Digging Deep – Your Own Sexual History

In all the free lectures / discussion groups I run, I always ask for feedback. I want to know what people took home from the class and what they think could go better. I also want to know what topics they would like me to cover in the future. One thing keeps coming up without fail every time from someone: Sex. And that is everything I have on the feedback form. Sex. And I have no idea what the person actually wants. More? Better? More meaningful? More Climax? I have no idea. But since there is so much desire around the topic of sex, I will be dedicating a bunch of posts on this particular topic.

The biggest thing that comes up for me when I want anything “better” is that I have work to do right then and there. Because if I tell my partner I want better sex, they nod, shrug and we do what we always do and it will feel like it always does – sometimes better, sometimes less so. So what I need to do first is getting clear on what I actually want. Because without that, I can not communicate anything that would make a difference.

The other thing that requires some work is unearthing the feelings around sex and to a degree where they come from. If there is unresolved guilt or shame, can I really enjoy what is happening? If I am stuck on some old trauma, can I lean back and surrender into the moment? I honestly don’t think so. But there is also the other side: If I don’t remember the moments when I felt amazing, with the best-sex-ever feeling then I can’t communicate that either.

history 2And the best tool I found to jump start the process for a better sex life is writing your own sexual history. Wow! Yep, it’s going to be deep, gritty, probably surprising and most likely won’t feel good. Because when we are writing something like this we have 2 options: omit the truly shameful and traumatic stuff so we don’t have to look at it (and stay stuck where we are) or dig that stuff up, look at it, turn it in our hands and write it down. And believe me, after I wrote mine I felt clean and strong and expanded – but I didn’t feel light or good or happy.

Okay, so what is a sexual history. As the name suggests, it is the story of your sex life from the first ever sexual feeling to now. Think of it in the way your doctor takes a history of your health when you go there. I suggest being honest because you can’t help yourself if you aren’t. Similar to your doctor, who can’t help you appropriately when you omit information about your health from them.

Try to remember when you had the first ever sexual feelings and write it down. Write down how you reacted, how people around you reacted, what you felt. Were you encouraged or shamed? Did you hide it or could you speak to someone about it? Did you shame yourself? Was it something “weird”? How did it make you feel? Then move on to the next moment from there and repeat the process. Also look at things like sex education (Did you ever receive any? What was it like? How did you feel?), people around you (Were you exposed to other’s sexuality? What happened? How did you feel?), sexual milestones (first makeout, losing our virginity, sexual discoveries, etc).

As you can see above, one question keeps popping up over and over: What did you feel? This is very important because you want to know if there was guilt, shame, anxiety, fear or any other emotions involved that you wouldn’t want to feel in the context of a good sex life today. It is important to name the people, name the emotions and name the experience. That way you can start discovering. And to be clear, I said name – not blame. We all had experiences that were less than amazing. It is important that we blame neither ourselves nor other people because this will only lead us down a victim path. Instead we want to be empowered in our sexuality and that means naming instead of blaming.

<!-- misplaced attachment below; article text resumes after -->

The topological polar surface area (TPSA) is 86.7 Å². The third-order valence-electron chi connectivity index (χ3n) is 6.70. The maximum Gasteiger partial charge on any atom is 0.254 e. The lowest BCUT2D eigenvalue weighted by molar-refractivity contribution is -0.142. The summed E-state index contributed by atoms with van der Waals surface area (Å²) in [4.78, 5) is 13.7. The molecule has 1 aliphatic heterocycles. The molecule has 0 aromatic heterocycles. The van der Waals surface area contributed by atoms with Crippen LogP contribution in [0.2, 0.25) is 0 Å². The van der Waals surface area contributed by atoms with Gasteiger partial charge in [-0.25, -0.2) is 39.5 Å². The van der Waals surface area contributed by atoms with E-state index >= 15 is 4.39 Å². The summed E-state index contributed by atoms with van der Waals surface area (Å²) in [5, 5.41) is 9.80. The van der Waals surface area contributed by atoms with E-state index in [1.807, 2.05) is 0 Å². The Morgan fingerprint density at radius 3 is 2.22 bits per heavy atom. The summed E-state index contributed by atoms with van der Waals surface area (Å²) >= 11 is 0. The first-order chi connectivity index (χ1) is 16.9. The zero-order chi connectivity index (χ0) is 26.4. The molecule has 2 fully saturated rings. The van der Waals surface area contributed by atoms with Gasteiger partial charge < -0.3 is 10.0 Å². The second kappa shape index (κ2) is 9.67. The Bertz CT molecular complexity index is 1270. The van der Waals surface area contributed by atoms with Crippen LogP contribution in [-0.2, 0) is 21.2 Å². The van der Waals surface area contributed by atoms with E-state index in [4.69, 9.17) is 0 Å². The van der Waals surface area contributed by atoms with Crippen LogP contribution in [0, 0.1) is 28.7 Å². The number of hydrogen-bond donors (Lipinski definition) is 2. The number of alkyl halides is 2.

Other areas you might want to look at and write about are: sexual history 3satisfaction – what felt really good, sexual orientation – did / do you have any struggles around that, your history of sex with yourself, sexual fantasies – what are you fantasizing about, influences – who was most involved in your ideas about sex and what was the influence like, sexual difficulties – we all had them, let’s look at them, values – what are your values when it comes to anything sexual, regrets – there might be things you are less proud off and finally, sexual trauma – naming helps.

Here are 3 points to consider before you get started.

  1. If you know about yourself that there is a lot of sexual trauma that is unresolved, it might be wise to talk to a coach, counselor, therapist or other professional about your desire to write this and ask for advice and help in advance. We might discover something that really whacks us and having support lined up if this happens is always wise. You wouldn’t go cave diving by yourself either.
  2. Take your time, write as much as you can and when something else comes up, add it on. I wrote mine over the course of a whole month. Because a lot of the things I couldn’t even remember when I started writing. But the more I cleared out, the more popped up.
  3. This exercise is exclusively for you. Write it like that. Don’t censor yourself. Write your truth. If you want to share parts of it with someone, you can be selective. But there is no point in being selective with yourself because that is what you have done until now and unless something changes, nothing will change.

Leave a comment below. Let me know what you think about this, if it works for you or doesn’t work for you. In case you would like to have more information or talk to me, shoot me a message.


  1. BHW

    Pretty! This has been an incredibly wonderful article.
    Many thanks for providing this info.

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